The first step in the process of preventing increased fire severity is combatting the history of fire suppression that leads to altered fire regimes and vegetation dynamics.[vii] Counteracting the long history of fire suppression involves prescribed fires and mechanical thinning of forests. If forests can be successfully managed to have less vegetation, models suggest that fire severity will lessen.[viii]


Statistical models have been created to predict how fire severity changes with lower vegetation levels expected to come with climate change. Parks et al. used fire intensity data from 1984 to 2012 to create models of fire severity as a function of climate. Climate for this time period was represented using temperature along with variables linked to fire regimes: evapotranspiration, water deficit, annual precipitation, soil moisture, and snow water equivalent.[ix] The model was then used to predict fire severity between 2040 and 2069 based on climate change projections. The model determined that climate change should weaken fire severity. A warmer and drier climate is predicted to increase vegetation loss, creating less fuel for fires to burn.[x] So how could two major fires burn through so much land if fire severity is supposedly weakening?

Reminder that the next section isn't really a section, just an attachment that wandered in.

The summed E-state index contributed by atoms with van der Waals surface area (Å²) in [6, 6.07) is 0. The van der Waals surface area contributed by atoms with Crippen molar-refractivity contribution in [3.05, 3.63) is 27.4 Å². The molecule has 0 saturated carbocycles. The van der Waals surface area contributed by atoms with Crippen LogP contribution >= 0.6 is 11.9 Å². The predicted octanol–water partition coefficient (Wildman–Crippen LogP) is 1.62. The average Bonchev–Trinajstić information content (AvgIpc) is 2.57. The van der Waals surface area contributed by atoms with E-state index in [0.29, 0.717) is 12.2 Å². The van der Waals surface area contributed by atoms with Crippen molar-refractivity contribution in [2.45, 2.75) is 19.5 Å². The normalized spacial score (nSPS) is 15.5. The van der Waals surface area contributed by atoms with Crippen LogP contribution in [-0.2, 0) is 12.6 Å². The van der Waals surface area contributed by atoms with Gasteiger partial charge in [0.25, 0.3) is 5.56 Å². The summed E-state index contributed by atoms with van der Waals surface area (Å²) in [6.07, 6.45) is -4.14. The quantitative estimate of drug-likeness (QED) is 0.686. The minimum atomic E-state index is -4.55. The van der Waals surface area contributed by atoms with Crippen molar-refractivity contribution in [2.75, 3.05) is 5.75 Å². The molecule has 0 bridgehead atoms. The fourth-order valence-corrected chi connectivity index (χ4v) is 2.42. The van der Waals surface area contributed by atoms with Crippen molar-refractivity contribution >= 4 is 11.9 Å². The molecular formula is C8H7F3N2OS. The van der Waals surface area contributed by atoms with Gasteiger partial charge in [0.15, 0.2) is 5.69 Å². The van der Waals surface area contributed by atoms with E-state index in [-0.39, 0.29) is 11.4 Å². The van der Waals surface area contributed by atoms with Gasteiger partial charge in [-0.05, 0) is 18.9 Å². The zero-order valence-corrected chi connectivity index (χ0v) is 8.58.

The model used to make this prediction is not useful for present conditions caused by altered vegetation levels from fire suppression. Dried vegetation needs to be removed for these models to be used to predict fire severity levels. However, there are many acres of forests that need costly active management, calling for a method of selecting optimized management areas.


New studies show that optimized management areas can reduce fire severity by nearly 20%, compared to no management.[xi] This study looked at models for applying treatment in optimized areas with highest modeled severity, as opposed to randomized areas, or no management at all. Optimizing the targeted management zones leads to greater success at reducing fire severity and creating more stable and resilient forests.